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Joshua Gillin
By Joshua Gillin August 11, 2014

States getting some money, but not every time

Part of Rick Scott's 7-7-7 Plan to create jobs in the state included the promise that economic development grants would "always include partnerships with universities."

Almost four years in and with a re-election campaign in full swing, PolitiFact Florida decided to check back in on that promise.

The idea here was that pairing universities with businesses would create research clusters that would spark more job growth. We previously said that it would be a challenge to include schools in every single economic development grant. It proved to be an even bigger challenge getting the Florida Department of Economic Opportunity to tell us if that was happening the case.

The governor's office referred us to DEO, which proceeded to give us a total of their budget for state colleges and universities since 2011. Department spokesperson Jessica Sims said more than $35 million had been given to post-secondary institutions for projects and partnerships since then.

The bulk of that total is a $29 million grant over three years to the University of West Florida's Office of Economic Development and Engagement "to aid in job creation and economic diversification within the eight counties most affected by the 2010 Deepwater Horizon oil spill."


Funding amount since 2011

Broward College


Chipola College


Florida State College


Florida State University


University of Central Florida


University of Florida


University of North Florida


University of South Florida


University of West Florida


Bethune-Cookman University


Sims also pointed out that "funding for the Institute for the Commercialization of Public Research, in partnership with the University of Florida, has also continued to receive state funding, including $5.5 million in funding for the current fiscal year." We knew about that project, to help investors and entrepreneurs identify business opportunities for technology developed through publicly funded research, when we first put this promise on the Scott-O-Meter in January 2012.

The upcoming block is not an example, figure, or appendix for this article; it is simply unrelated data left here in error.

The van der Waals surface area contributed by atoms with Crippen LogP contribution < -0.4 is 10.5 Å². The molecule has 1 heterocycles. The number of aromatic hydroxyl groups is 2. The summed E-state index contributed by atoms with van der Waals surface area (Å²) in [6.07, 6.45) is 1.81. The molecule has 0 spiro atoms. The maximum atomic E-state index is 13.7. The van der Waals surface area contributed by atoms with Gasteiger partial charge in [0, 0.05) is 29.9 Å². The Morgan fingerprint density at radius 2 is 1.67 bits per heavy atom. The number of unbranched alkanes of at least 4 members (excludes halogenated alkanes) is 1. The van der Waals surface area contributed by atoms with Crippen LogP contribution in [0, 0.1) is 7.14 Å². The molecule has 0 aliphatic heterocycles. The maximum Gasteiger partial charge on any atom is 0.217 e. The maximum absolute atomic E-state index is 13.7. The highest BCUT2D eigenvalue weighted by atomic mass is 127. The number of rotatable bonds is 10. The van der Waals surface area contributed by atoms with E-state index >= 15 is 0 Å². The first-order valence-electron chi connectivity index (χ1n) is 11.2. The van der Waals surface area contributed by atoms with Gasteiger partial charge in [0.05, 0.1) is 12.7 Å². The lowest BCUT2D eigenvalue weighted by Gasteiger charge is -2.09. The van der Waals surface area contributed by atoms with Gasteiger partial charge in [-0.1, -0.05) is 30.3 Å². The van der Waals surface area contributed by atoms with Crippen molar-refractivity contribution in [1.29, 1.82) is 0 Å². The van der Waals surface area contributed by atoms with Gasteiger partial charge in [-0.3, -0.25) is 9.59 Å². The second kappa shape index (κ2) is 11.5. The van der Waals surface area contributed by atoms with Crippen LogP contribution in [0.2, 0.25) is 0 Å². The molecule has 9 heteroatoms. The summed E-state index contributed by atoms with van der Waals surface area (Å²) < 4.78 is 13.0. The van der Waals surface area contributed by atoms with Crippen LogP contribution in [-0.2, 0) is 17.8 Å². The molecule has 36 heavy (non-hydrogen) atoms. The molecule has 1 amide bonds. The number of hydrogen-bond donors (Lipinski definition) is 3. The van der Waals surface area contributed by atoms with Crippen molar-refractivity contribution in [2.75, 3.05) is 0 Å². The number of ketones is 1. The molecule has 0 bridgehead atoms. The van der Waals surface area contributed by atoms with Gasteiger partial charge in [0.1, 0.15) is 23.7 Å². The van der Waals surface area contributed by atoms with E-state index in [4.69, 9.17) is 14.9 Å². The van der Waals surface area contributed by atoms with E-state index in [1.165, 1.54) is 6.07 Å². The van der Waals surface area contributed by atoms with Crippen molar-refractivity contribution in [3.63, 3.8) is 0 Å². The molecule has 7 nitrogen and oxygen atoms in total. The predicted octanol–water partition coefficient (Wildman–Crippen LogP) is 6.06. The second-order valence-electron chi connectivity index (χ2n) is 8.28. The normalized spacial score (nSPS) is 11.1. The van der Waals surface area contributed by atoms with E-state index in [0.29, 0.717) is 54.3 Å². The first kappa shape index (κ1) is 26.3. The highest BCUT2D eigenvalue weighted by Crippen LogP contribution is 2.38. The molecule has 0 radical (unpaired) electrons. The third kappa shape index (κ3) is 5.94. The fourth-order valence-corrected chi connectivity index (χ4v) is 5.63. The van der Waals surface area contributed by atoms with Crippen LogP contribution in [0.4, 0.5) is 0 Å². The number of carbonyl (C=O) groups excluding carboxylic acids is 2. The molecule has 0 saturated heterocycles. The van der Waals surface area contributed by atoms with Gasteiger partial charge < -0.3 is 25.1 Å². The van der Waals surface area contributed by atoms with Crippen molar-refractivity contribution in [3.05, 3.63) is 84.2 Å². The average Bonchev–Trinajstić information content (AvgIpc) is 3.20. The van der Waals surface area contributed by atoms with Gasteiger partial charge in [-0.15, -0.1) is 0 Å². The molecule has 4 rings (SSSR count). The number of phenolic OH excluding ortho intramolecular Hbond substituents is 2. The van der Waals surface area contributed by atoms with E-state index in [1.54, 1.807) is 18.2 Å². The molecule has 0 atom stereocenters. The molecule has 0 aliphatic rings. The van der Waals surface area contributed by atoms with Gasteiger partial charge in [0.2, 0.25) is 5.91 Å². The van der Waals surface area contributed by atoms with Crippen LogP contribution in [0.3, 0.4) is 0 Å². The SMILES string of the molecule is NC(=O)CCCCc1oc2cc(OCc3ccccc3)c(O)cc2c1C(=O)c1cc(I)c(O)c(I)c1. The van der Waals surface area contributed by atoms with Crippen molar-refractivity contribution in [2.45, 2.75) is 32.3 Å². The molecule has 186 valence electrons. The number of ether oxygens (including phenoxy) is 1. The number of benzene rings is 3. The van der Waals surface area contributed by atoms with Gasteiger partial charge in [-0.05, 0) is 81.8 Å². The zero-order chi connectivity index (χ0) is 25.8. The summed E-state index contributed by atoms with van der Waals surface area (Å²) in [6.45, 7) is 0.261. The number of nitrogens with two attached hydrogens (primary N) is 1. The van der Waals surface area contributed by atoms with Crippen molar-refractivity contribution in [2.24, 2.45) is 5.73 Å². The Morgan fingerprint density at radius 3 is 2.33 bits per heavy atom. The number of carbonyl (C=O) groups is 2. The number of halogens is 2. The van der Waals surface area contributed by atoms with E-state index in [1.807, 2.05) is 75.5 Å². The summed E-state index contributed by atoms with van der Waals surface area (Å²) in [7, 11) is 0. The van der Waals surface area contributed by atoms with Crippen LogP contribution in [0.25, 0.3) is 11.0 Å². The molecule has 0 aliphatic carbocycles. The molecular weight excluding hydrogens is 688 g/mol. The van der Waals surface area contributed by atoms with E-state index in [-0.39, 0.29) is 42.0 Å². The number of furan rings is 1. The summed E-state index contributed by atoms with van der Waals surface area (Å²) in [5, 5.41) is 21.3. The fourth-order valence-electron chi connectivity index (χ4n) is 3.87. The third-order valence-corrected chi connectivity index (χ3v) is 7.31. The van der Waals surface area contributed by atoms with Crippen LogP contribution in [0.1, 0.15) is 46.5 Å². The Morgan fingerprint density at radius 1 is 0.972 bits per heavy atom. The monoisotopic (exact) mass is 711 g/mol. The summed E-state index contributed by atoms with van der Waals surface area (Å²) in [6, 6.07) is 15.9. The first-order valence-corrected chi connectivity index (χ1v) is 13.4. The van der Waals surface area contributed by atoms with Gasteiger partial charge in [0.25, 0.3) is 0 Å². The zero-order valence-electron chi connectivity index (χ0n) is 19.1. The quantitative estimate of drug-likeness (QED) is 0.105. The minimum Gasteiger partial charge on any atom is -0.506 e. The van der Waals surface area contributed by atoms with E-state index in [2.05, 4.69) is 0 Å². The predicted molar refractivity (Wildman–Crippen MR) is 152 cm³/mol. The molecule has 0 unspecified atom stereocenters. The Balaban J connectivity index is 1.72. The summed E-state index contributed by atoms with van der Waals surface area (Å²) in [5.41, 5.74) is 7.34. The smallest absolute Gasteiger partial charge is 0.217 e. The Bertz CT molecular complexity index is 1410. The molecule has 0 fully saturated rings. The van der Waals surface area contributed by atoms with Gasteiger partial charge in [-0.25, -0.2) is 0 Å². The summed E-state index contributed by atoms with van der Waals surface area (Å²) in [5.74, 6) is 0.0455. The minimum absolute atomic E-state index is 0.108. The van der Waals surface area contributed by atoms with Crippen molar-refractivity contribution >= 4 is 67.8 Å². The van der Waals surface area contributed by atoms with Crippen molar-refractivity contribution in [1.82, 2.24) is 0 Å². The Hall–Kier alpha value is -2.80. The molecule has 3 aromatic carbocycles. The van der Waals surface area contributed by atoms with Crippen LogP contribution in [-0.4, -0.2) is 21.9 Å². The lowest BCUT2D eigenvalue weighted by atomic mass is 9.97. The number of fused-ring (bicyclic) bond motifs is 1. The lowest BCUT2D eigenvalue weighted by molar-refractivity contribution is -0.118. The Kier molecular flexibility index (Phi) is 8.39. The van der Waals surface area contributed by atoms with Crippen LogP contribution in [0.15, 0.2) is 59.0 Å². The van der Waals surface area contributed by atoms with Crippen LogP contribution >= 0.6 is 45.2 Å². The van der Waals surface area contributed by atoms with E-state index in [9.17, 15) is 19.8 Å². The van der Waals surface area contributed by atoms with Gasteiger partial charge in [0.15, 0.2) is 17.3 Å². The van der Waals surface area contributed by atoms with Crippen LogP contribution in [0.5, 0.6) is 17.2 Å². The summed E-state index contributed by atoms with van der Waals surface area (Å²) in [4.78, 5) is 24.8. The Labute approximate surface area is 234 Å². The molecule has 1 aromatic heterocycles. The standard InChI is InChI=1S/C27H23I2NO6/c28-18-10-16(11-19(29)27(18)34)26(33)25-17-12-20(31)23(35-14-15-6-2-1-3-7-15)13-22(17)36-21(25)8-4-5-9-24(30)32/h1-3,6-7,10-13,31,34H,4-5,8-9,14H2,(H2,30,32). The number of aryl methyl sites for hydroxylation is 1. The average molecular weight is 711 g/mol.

So has the state included universities in every grant since then? The DEO refused to say, simply referring back to the aforementioned items.

We originally said that since it was hyperbolic to use the term "always" in this promise, we'd give Scott credit if there was some evidence that universities were consistently included. Even that is hard to prove, although there are some projects that have been funded on a recurring basis.

We'll grade Scott on a curve for this one, because some grant money is clearly going to schools. We call this promise a Compromise.

Our Sources

Rick Scott's 7-7-7 Plan

Pensacola Business Journal, "UWF taking proposals for business grants," Oct. 11, 2011, accessed via Nexis Aug. 4, 2011

Interview with John Tupps, Executive Office of the Governor spokesperson, June 24, 2014

Interview with Jessica Sims, Florida Department of Economic Opportunity spokesperson, June 27 and Aug. 6, 2014

Angie Drobnic Holan
By Angie Drobnic Holan January 5, 2012

Legislature funded the Institute for the Commercialization of Public Research

Rick Scott said he would leverage Florida's universities to help create jobs in the state. Partnerships between universities and businesses could create research clusters that would spawn even more jobs, Scott said.

Scott's promise was that universities would be included in state economic development grants, money that goes to recruiting businesses to the state of Florida. Additionally, he said the grants would always (emphasis ours) include partnerships with universities.

We're not sure it's realistic or appropriate to include universities in every single economic development grant, but we would award Scott credit if, over his years in office, universities were consistently included.

We asked Scott's office about this promise, and they pointed us to state funding for the Florida Institute for the Commercialization of Public Research. The nonprofit, which was created by the state in 2007, helps investors and entrepreneurs identify business opportunities for technology developed through publicly funded research. The institute received $10 million in fiscal year 2011-12, and the governor's budget includes another $1 million for 2012-13.

This is positive progress on this promise, but we think it's too early to issue a more definitive ruling, and we're still looking for more evidence. We rate this promise In the Works.

Our Sources

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